On May 5, 2006, Celia summarized some of this in Message No. 13054:

Jeanne,

"You mentioned on Wednesday how children are often being told to study, study, study.(Reference on NASA site; find it in I think I want be . . . I wanna be . . . uh . . . an ASTRONAUT! Most of time this is the last thing they want to do. I think that by getting them involved in doing cards, and sending messages through them, is a great way for them to learn while at the same time expressing their creativity. As adults we were given the opportunity to find the joy of learning by learning cooperatively through this website by giving our critical insights on topics which interest us. Others were able to go out to our community and apply our learning, and bring awareness on current issues, an effective way of doing this was through illocutionary discourse. We must be able to face our community and practice illocutionary discourse in order to hear what others are saying, and also be heard in good faith." Celia Piz

On May 5, 2006, jeanne responded in Message No. 13054:

"Thanks for taking the time to write this, Celia. We're all tired, pressured with end-of-semester dates, and it's hard to take the time to be sure that Pat and I know what you're learning. We trust. But the school doesn't. They keep asking me for evidence that I have measured your learning. Sometimes "they" even suggest that I don't teach you anything.

"Last Wednesday, after six hours of lecture for me, and other activities all day for you, we talked about how you were able to use illocutionary discourse in the service of community activism to gain protection for children who were being endangered in your neighborhood through lack of some safety precautions. You asked if I wanted you to get signed certificates verifying this successful endeavor. You see, to use signed certificates would violate our sense of trust, suggesting that I needed some authority out there to testify to your truthfulness. I will not permit such distrust to enter into our learning community.

To the administrative "they" that would demand such proof of activity I will answer that trust and collaboration between all learners (and there, I include the teacher) is an essential part of real learning. Without it, we rapidly descend into knowingness, fundamentalism, bureaucratic transfer of agenda, and wicked little unstated assumptions. Testing, as in No Child Left Behind, is perhaps the worst of education and the best example of such loss of collaborative learning. It harms us all.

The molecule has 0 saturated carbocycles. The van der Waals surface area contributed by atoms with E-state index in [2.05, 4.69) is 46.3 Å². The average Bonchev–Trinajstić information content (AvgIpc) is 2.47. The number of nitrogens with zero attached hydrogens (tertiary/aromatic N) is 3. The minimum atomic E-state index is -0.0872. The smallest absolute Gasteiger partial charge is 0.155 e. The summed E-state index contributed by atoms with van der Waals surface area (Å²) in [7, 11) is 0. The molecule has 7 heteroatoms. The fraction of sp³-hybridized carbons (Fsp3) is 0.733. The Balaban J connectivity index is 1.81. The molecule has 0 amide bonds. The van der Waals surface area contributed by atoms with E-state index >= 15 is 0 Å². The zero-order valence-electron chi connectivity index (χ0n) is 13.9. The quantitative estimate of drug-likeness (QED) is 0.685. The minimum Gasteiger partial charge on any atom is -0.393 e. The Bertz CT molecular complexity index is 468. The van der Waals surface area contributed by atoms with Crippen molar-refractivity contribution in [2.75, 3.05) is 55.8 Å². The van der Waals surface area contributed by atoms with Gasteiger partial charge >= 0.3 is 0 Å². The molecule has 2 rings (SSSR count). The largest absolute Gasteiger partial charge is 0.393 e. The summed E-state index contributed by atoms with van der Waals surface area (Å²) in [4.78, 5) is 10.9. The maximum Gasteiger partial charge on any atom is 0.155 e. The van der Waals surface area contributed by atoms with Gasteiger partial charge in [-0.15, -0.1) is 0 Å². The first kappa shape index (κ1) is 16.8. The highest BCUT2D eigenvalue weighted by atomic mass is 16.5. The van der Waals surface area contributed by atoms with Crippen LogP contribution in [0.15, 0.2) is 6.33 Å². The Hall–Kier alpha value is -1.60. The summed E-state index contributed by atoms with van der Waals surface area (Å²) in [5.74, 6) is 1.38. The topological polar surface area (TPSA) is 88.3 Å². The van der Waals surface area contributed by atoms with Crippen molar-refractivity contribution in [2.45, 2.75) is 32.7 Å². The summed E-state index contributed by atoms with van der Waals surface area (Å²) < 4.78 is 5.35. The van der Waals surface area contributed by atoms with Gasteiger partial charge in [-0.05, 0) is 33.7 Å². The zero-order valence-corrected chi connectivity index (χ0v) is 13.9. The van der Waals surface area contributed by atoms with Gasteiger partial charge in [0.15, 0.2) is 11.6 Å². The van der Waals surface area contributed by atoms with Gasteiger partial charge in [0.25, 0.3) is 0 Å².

I am honored that the years of searching Susan and I have done have finally led to this point, where we can see the actual learning up front and personal. It's like learning in a meadow, with joy and freedom all around us. We don't need to "oppose" No Child Left Behind." We just need to go around the barriers of its fundamental knowingness of what "everyone" should be like and should know to let creative education ring out. Trust me, once we've all experienced it, creative education will win out. Humans are curious creatures, and they're restless and always in search of exciting new things to do, things to make, things to entertain, things give them "warm fuzzies," like love and caring for all the Others, No Other Left Behind. (My references here include Peter McLaren and Freire, and Dewey, and . . . ) More on them soon."

love and peace,
jeanne

References:

  • Will put up more references later.

  • John Hagan, Alberto Palloni, "Sociological Criminology and the Mythology of Hispanic Immigration and Crime," Social Problems, Vol. 46, No. 4 (Nov., 1999) , pp. 617-632.
  • Center for Immigration Studies "an independent, non-partisan, non-profit research organization founded in 1985. It is the nation's only think tank devoted exclusively to research and policy analysis of the economic, social, demographic, fiscal, and other impacts of immigration on the United States. . . . It is the Center's mission to expand the base of public knowledge and understanding of the need for an immigration policy that gives first concern to the broad national interest. The Center is animated by a pro-immigrant, low-immigration vision which seeks fewer immigrants but a warmer welcome for those admitted. " Conservative perspective. Very little, if any, concern for the effect of immigration on all of North America.
  • Worker Perceptions and Pressures in the Global Economy Focusses on trade policy, not immigration, but they're related. jeanne